Other causes of mental fatigue include:

  • Having a demanding or high-pressure job (also known as job burnout)

  • Working long hours, especially with few or no breaks

  • Dealing with overwhelming daily responsibilities

  • Living with chronic illness

  • A mental health condition, such as depression or anxiety

  • Using substantial mental energy worrying or thinking about stressors

  • Lacking work-life balance

  • Having no emotional support system

  • Dealing with grief or other painful, heavy emotions

If you’re facing any of the above situations, you may be experiencing mental exhaustion symptoms.

Signs of mental exhaustion can present in different ways. The condition may show up in the form of physical, emotional or behavioral symptoms.

One tell-tale sign is feeling less alert than usual or finding it difficult to focus. Emotional symptoms of mental exhaustion might also appear as:

  • Depression or depressive symptoms like a persistently low or sad mood

  • Irritability

  • Self-doubt

  • Detachment

  • Loss of motivation

  • A cynical or negative outlook

  • Suicidal thoughts

Mental exhaustion can affect your physical health too. The physical symptoms of mental exhaustion can include:

  • Unexplained aches like headaches or muscle pain

  • Sleep issues, such as sleep disturbances or not getting enough sleep

  • Physical fatigue

Constant mental exhaustion can even affect everyday activities, leading to behavioral symptoms like:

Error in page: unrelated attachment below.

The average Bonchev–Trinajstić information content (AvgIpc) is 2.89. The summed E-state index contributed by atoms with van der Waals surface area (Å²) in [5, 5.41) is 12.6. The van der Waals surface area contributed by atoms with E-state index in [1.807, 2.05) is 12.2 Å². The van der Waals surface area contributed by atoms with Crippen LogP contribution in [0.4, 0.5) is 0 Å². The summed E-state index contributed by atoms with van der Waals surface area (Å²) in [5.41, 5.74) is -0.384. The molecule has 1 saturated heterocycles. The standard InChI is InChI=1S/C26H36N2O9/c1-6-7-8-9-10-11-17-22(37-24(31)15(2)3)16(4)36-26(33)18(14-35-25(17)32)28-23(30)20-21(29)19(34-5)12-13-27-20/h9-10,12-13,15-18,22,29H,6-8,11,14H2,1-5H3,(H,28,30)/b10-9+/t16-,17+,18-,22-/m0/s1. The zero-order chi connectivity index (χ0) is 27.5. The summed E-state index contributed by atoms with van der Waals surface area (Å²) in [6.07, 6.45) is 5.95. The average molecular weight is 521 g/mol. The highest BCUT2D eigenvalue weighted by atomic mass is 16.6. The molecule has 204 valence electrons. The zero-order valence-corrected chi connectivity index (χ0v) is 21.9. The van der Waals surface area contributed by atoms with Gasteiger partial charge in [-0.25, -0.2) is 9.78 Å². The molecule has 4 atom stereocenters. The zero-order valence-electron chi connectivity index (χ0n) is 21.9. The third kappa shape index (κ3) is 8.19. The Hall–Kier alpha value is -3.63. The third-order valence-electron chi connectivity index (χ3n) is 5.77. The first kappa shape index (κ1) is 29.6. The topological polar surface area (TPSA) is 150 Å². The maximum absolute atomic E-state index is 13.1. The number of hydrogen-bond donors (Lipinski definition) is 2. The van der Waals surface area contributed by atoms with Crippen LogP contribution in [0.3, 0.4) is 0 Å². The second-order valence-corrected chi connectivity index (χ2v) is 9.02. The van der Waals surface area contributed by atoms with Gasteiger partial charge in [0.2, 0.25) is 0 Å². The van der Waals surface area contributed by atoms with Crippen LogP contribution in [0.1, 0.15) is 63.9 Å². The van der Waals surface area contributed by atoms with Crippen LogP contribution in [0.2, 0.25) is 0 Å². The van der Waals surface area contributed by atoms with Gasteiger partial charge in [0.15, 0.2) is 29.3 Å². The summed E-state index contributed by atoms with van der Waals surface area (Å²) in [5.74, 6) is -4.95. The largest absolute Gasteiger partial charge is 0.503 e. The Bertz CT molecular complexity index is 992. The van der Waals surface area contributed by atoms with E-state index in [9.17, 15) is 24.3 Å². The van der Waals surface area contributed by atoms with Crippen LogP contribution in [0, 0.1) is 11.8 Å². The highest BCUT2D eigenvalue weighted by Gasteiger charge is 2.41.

• Memory issues or brain fog

  • Avoiding people you normally spend time with

  • Arguing more with loved ones

  • Using alcohol or other substances to cope

  • Procrastinating important tasks

Mental or emotional exhaustion can also lead to burnout symptoms. Burnout, while also not technically a medical condition, is physical, emotional or mental exhaustion with similar symptoms to mental exhaustion.

Burnout can look different for everyone, but common symptoms include feeling apathetic or dissatisfied toward work, fatigue and changes to sleep patterns.

Whether you’re dealing with burnout or mental exhaustion, there are ways to treat the condition and prevent future mental fatigue.

Remove the Stressor

One way to recover from or prevent future mental exhaustion is to remove whatever is causing mental fatigue (aka the stressor). Of course, eliminating stress triggers altogether may not always be possible, but it might help if you can do away with at least a few.

If work is stressful, consider asking your manager or co-workers for help with tasks. You can also try delegating some of your responsibilities to others.